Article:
In India, Glance was present on 44 percent of smartphones in Q3 2022, according to Counterpoint research. More than 80 percent of the Glance active users belong to the sub-$250 price segment, and its active user base crossed 195 million in 2022, adding 32 million active users in the past year, with 20 percent year-on-year growth. Its users were mainly using phones from Xiaomi, Samsung, Vivo, Oppo and Realme.
“Smartphones have become an inevitable part of people’s lives, resulting in a higher pace of content absorption and more competition in content generation,” Arushi Chawla, research analyst at Counterpoint Technology Market Research, wrote in her analysis. “This is where Glance, with its lock screen service grabbed the opportunity to bridge the gap between content production and content consumption by making the process of content discovery possible at the very first touch by the users on their Android smartphones. Glance aims to reach smartphone users in the most seamless yet consumable form.”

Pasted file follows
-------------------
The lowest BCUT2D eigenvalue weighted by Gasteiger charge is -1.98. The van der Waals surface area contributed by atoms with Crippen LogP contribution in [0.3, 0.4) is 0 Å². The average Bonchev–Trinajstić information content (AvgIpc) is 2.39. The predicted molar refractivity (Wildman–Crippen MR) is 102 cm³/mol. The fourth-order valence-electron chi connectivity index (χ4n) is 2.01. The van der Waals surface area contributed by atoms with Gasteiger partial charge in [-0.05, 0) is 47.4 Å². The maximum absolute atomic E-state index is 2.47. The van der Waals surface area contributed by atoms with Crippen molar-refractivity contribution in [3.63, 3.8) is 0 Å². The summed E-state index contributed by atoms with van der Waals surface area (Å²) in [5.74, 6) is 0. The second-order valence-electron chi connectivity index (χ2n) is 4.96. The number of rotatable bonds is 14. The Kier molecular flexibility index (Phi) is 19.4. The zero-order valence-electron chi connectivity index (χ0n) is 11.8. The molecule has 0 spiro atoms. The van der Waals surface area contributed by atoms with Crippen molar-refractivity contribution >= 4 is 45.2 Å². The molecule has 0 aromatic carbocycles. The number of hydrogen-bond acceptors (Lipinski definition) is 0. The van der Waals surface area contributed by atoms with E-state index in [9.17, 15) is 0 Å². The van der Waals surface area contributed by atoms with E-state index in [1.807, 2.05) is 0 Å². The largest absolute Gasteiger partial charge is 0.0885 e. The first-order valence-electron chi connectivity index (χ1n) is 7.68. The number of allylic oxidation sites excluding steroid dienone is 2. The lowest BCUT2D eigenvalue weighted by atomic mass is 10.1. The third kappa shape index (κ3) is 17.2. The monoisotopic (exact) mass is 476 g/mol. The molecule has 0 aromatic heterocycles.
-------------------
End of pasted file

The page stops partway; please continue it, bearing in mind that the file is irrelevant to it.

More recently, Glance has been looking to experiment with device types, launching on smart TVs to capitalise on idle screens. Glance also operates Roposo, a live video and shopping platform, and Nostra, a gaming platform.
Globally, Glance is aiming to be on more than one billion phones in the next two years. The platform has over 230 million active users, primarily in India and Indonesia, while it has recently launched in Brazil, Mexico, and Colombia.
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In its next phase, Glance is switching gears from emerging economies to focus on two tough and very different markets: First Japan, and later, the US.
“The lock screen has remained an underexplored avenue for consumer interaction, despite the growing daily smartphone usage. Content creators are actively seeking opportunities to capitalise on this trend,” Tarun Pathak, research director, Counterpoint Research, says. “With its prominent presence on Android devices, Glance has emerged as a leader in this space.”